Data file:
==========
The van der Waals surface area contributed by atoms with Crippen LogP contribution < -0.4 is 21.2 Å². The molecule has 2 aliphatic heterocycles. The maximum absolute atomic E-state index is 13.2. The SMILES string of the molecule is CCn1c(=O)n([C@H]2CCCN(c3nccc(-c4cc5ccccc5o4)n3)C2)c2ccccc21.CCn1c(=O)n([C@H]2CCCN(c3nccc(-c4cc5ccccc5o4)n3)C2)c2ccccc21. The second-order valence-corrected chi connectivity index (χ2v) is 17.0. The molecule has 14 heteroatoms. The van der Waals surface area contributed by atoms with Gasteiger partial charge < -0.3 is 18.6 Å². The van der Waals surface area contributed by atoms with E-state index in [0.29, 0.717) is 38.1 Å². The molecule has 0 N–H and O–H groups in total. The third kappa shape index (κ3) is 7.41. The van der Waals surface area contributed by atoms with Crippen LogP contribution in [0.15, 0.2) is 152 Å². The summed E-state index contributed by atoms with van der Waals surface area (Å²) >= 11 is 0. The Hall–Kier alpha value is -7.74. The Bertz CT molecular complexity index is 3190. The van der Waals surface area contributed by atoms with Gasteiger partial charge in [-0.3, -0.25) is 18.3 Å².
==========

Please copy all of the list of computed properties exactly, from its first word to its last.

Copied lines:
The van der Waals surface area contributed by atoms with Crippen LogP contribution < -0.4 is 21.2 Å². The molecule has 2 aliphatic heterocycles. The maximum absolute atomic E-state index is 13.2. The SMILES string of the molecule is CCn1c(=O)n([C@H]2CCCN(c3nccc(-c4cc5ccccc5o4)n3)C2)c2ccccc21.CCn1c(=O)n([C@H]2CCCN(c3nccc(-c4cc5ccccc5o4)n3)C2)c2ccccc21. The second-order valence-corrected chi connectivity index (χ2v) is 17.0. The molecule has 14 heteroatoms. The van der Waals surface area contributed by atoms with Gasteiger partial charge < -0.3 is 18.6 Å². The van der Waals surface area contributed by atoms with E-state index in [0.29, 0.717) is 38.1 Å². The molecule has 0 N–H and O–H groups in total. The third kappa shape index (κ3) is 7.41. The van der Waals surface area contributed by atoms with Crippen LogP contribution in [0.15, 0.2) is 152 Å². The summed E-state index contributed by atoms with van der Waals surface area (Å²) >= 11 is 0. The Hall–Kier alpha value is -7.74. The Bertz CT molecular complexity index is 3190. The van der Waals surface area contributed by atoms with Gasteiger partial charge in [-0.3, -0.25) is 18.3 Å².